I find it funny that when I look back on all my kingfisher photos, I am only ever really happy with the last few days worth. I know I am getting closer to the birds now and it is making a huge difference to the resulting images but even so, my favourites are always from the current shoots.

I store all my images by date and venue rather than by bird species, so I never really look at all of the kingfisher images in one go. I could use Lightroom to view them but I just haven’t really seen the point. Looking at how many I now have, perhaps the point would be to cull some of them to make more room on the hard drive.

People often ask what I do with my images other than posting them on this blog. At the moment pretty much nothing! I enter the odd one or two into competitions but the rest sit safely on several hard drives waiting to have a purpose. I wonder if I have enough of a sufficient quality to produce a book about Kingfishers. Now that would be a fun project!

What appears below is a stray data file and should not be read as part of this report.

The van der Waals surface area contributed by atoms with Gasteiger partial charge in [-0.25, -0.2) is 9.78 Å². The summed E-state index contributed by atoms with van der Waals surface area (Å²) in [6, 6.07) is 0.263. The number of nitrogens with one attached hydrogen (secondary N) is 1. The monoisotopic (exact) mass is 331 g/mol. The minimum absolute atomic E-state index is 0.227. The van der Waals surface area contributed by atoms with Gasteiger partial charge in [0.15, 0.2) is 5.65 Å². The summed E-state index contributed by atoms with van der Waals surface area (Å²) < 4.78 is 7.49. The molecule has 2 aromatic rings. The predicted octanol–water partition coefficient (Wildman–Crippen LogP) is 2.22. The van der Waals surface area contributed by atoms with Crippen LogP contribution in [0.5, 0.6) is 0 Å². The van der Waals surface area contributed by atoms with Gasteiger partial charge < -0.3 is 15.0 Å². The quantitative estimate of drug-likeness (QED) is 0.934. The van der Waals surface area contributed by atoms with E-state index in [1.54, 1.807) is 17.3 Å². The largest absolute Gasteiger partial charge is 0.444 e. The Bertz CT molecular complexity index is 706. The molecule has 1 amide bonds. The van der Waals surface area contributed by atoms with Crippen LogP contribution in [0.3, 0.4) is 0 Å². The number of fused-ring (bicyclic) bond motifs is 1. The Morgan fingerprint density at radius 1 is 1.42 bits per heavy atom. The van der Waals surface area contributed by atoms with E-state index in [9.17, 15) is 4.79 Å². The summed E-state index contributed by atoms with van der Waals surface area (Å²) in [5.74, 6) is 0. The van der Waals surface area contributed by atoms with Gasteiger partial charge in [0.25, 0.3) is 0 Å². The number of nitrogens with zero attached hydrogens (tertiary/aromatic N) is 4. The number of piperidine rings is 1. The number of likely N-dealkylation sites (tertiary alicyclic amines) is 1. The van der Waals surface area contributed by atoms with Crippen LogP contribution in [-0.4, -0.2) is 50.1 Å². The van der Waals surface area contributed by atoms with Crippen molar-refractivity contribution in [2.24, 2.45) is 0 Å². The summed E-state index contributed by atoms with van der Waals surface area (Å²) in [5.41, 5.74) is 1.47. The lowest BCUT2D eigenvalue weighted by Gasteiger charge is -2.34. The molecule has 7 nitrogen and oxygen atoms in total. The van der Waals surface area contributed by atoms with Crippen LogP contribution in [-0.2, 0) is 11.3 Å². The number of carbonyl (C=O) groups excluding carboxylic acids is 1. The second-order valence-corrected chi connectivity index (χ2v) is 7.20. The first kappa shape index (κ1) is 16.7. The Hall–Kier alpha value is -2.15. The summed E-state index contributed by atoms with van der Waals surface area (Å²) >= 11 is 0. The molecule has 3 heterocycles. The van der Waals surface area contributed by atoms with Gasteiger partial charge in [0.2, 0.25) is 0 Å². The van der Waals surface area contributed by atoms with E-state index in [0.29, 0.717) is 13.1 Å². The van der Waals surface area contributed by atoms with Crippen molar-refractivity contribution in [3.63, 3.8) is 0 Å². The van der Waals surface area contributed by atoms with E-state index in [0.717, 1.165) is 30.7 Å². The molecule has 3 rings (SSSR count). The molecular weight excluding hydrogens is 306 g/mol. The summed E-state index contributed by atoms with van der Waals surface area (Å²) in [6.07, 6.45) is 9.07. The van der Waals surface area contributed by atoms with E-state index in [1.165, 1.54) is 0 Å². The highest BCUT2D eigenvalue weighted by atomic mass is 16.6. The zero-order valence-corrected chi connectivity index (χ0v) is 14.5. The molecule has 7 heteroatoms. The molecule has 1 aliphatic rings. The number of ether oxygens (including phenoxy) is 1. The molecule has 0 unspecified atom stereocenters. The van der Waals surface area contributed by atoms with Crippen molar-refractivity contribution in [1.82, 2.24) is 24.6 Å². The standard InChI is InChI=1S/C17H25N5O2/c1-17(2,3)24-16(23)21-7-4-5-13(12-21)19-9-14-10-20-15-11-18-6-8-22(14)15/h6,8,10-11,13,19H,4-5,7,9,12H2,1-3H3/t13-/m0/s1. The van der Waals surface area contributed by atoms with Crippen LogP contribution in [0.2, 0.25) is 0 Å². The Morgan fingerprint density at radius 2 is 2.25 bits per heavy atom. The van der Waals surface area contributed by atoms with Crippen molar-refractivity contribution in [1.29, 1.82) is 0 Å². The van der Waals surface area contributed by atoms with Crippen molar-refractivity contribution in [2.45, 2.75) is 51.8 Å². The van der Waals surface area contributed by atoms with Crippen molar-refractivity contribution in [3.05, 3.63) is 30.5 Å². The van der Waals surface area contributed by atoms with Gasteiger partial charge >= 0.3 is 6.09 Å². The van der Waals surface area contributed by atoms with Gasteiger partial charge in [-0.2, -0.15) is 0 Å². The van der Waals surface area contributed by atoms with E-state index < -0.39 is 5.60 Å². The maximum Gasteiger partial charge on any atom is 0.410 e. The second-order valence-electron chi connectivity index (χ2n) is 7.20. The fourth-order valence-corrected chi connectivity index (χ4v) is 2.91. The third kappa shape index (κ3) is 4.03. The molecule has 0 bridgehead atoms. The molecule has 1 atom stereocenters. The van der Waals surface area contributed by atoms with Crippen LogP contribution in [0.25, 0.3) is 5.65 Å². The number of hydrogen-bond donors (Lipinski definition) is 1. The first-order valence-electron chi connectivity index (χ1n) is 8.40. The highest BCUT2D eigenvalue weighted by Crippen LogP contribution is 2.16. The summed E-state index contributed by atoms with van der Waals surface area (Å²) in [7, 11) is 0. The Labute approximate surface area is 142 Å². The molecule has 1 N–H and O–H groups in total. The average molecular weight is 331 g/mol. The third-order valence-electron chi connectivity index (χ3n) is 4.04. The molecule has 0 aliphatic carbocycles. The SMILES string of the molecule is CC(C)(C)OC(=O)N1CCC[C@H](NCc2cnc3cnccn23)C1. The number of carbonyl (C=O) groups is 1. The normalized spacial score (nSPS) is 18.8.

Sitting out at the Inlet for hours on end just watching the birds, I learn a lot about their behaviour and that of the other birds that live within their environment. I have even watched the crabs move about in short bursts of movement together in an effort to avoid being singled out as a meal. I would love to know how they co-ordinate their movements so well.

While the co-ordination of the crabs is fascinating to watch, it doesn’t save them. The kingfishers can spot them from a great distance and are so fast the crabs just don’t stand a chance. Lucky for them their population numbers are so high otherwise an entire food chain might collapse.

Leave A Comment

Please enter your name. Please enter an valid email address. Please enter message.